Zeno and the denial of plurality [closed]

Zeno is well-known as the storyteller of Achilles and the Tortoise and how the tortoise never catches Achilles; which is against our experience; the question of how to square these two notions generally falls to the theory of infinite series; and this is in fact a formalisation of the following physical observation:

That the sequences of displacements that Achilles moves is an infinite series; that we know that the total sum of these displacements must add to a finite sum (since his and the tortoises path do eventually cross); However when we turn to Zenos appearance in Platos Parmenides we find Socrates saying that:

I see, Parmenides, that Zeno would like to be not only one with you in friendship but your second self in his writings too; he puts what you say in another way, and would fain make believe that he is telling us something which is new.

to which he elaborates

For you, in your poems, say The All is one, and of this you adduce excellent proofs; and he on the other hand says There is no many; and on behalf of this he offers overwhelming evidence. You affirm unity, he denies plurality. And so you deceive the world into believing that you are saying different things when really you are saying much the same. This is a strain of art beyond the reach of most of us.

Which hardly appears to be the content of the above argument; for where is plurality denied there (which appears to be the heart of Zenos concerns according to Socrates)?

note:

A possible suggestion is that both motion in terms of displacement and time are measured using the real line; and this concieved as a plurality of points doesn't allow for motion at all. For how can one move from one point to another? For between a point and another is a void.

This sounds un-natural and unintuitive; but consider the real line with whats called the discrete topology where:

the points form a discontinuous sequence, meaning they are isolated from each other in a certain sense

Visually, its as though we took a magnifying glass to the line and saw between the points a void (its of course a magnifying glass with an unaturally high magnification power and not found in any high street store); suggesitively its also called the totally disconnected line. Topology thus ties all the plurality of points together into a unity; it dispells the void; and allows for motion.

Another way of examining the same from a different perspective is to consider sets in set theory: we have a set; its elements are distinct; so we can pick them out one by one; and like taking cards out of a playing pack of cards arrange them on a table distinctly away from each; they are not contiguous; similarly when we conceive the real line as a set of points we can suppose them set away from each other.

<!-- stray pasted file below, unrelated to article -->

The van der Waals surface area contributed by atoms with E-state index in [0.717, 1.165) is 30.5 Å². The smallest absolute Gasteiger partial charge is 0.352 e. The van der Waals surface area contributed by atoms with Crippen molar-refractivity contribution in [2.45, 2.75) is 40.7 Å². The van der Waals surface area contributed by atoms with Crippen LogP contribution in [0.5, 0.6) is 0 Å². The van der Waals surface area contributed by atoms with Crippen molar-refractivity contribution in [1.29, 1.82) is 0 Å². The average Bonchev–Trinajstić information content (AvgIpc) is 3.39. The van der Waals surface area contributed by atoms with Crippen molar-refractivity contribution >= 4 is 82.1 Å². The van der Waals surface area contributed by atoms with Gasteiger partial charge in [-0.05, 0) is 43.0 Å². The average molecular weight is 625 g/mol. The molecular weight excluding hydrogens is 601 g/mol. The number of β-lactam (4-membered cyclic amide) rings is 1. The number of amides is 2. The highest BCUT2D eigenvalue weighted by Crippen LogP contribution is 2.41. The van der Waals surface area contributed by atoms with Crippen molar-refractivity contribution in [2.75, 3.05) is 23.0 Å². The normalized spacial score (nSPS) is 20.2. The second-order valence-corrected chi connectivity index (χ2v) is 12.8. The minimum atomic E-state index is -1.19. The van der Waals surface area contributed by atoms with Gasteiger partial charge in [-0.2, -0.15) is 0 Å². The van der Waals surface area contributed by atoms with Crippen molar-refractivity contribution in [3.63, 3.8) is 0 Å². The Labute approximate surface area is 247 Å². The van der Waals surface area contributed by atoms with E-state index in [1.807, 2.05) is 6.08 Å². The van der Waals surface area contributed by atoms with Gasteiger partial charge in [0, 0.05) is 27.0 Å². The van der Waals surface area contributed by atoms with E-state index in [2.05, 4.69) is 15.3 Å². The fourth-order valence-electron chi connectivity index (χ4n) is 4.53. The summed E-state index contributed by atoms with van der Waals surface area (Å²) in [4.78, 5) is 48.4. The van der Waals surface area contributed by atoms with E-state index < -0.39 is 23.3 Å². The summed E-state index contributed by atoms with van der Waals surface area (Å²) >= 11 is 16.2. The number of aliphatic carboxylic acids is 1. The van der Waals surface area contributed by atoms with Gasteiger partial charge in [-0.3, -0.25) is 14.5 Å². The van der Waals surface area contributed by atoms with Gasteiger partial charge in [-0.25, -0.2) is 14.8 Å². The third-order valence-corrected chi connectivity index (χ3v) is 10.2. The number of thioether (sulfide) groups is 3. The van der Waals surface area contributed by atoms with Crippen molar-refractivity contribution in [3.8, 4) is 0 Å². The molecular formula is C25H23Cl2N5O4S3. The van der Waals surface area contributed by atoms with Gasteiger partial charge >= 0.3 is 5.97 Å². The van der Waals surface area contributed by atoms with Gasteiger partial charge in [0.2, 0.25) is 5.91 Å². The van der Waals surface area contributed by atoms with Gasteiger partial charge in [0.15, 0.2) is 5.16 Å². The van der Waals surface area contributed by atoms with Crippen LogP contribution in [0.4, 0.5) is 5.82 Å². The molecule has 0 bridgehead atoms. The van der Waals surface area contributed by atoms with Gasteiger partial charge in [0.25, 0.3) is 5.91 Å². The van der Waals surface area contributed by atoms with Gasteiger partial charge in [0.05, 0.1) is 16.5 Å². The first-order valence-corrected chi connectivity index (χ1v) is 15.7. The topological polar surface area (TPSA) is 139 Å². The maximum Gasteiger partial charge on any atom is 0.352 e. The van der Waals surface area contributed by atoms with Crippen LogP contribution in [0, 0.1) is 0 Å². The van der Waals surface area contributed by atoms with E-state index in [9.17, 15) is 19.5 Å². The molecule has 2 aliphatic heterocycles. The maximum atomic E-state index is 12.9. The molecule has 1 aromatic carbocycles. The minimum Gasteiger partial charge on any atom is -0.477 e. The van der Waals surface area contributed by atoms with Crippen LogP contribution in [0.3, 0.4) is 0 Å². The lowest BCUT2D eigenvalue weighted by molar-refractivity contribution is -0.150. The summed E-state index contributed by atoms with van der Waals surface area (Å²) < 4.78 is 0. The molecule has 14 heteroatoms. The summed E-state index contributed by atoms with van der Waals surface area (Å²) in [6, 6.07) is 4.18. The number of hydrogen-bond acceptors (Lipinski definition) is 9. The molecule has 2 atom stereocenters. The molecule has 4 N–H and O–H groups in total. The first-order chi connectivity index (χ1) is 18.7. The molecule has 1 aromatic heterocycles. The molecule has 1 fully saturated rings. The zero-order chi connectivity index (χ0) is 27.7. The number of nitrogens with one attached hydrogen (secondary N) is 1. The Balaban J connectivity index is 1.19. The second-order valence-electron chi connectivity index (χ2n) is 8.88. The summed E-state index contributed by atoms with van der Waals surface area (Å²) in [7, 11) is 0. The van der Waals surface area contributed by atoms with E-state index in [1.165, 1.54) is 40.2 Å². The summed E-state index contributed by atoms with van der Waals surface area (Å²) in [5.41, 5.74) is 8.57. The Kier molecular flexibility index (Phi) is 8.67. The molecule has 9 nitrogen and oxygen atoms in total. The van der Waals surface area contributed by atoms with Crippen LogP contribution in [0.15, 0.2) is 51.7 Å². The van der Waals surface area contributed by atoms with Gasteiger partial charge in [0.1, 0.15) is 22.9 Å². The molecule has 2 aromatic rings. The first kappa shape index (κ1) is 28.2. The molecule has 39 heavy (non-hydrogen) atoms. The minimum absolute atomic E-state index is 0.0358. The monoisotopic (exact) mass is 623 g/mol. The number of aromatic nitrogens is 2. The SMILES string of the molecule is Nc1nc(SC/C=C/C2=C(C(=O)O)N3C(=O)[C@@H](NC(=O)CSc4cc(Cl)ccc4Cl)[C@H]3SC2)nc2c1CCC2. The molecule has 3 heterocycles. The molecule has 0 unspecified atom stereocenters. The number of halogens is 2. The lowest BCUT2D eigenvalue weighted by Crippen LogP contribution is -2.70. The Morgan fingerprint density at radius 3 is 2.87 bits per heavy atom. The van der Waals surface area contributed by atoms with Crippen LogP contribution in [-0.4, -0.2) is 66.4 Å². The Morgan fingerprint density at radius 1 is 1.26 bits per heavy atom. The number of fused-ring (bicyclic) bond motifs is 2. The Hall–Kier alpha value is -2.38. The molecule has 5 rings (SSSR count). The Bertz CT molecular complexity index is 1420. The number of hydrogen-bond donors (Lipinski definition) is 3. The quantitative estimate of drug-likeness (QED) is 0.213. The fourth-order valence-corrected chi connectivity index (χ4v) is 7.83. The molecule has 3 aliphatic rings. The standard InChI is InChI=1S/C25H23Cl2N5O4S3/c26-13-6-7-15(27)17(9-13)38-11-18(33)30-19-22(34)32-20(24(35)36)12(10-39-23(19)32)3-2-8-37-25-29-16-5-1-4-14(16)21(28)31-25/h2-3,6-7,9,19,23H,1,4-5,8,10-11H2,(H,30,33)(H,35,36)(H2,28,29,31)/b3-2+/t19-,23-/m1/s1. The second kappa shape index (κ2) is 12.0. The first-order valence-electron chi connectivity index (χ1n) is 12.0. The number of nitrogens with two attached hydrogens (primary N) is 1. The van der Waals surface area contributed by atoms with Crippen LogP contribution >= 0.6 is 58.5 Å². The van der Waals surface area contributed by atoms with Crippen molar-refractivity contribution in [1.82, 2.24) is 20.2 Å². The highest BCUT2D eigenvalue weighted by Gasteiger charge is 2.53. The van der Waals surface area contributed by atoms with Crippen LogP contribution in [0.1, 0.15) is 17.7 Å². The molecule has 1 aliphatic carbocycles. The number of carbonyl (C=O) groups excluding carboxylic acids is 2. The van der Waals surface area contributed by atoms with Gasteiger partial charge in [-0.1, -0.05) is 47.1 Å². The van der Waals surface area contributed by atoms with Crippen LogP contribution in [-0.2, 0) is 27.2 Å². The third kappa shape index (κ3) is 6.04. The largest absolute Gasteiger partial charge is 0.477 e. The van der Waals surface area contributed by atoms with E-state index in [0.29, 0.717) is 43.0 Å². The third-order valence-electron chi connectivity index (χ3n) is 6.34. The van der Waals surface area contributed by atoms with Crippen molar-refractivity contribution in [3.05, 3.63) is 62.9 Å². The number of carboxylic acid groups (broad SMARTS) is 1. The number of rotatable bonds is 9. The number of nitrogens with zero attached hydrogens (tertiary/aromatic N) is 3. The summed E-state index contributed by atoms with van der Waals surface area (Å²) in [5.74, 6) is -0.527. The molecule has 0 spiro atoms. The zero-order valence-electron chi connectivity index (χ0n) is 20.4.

I'm not by the way disputing the immense mathematical importance of formalising Zenos argument in the mathematical sense; as this is of obvious importance in the theory of infinite series; of which the crux the monotone convergence theorem; and whose importance is re-emphasised in the similar sounding and in a sense equivalent theorem in modern integration theory

• @wehler: the question seems perfectly clear to me; where are suggesting the ambiguity is? Aug 14, 2015 at 19:35
• @whler: I've edited the question to make my concern more clearer; hopefully that clarifies your reservations. Aug 14, 2015 at 19:59

Zeno is known not only for Achilles and the Tortoise. He is said to have written a book, but the book hasn't survived (or hasn't been discovered). We know about nine of his paradoxes from Aristotle's Physics. Among them the Dichotomy, the Arrow, the Stadium.

The Arrow argues that when an arrow is shot, at each moment it occupies some place. Therefore, at each moment the arrow is at rest in that place. Therefore, the arrow does not move. For nothing can move and rest at the same time.

The Arrow is, then, an argument against the reality of movement. It pictures every moment as independent of the others.

The Achilles paradox, on the other hand, is not merely against the actuality of movement. Even if we accept that each moment is independent of the others, we still face the Achilles problem: Achilles cannot pass the tortoise, but we see that he does. Therefore what we see is an illusion. And what do we, in general, see? The Achilles seems to be an argument against the reality of time, not merely in the sense of change and movement, but more generally as a static manifold, as a plurality. We are supposed to conclude that time, as we know it, does not exist, not only in the sense of movement and change, but in the sense of a genuine manifold, of a genuine plurality.

• 'Therefore what we see is an illusion' - I take it this means we are privileging reason ('he cannot pass') over empirical evidence ('but we see that he does') here. Aug 18, 2015 at 14:50
• @Moz Yes, pure reason. Aug 18, 2015 at 17:51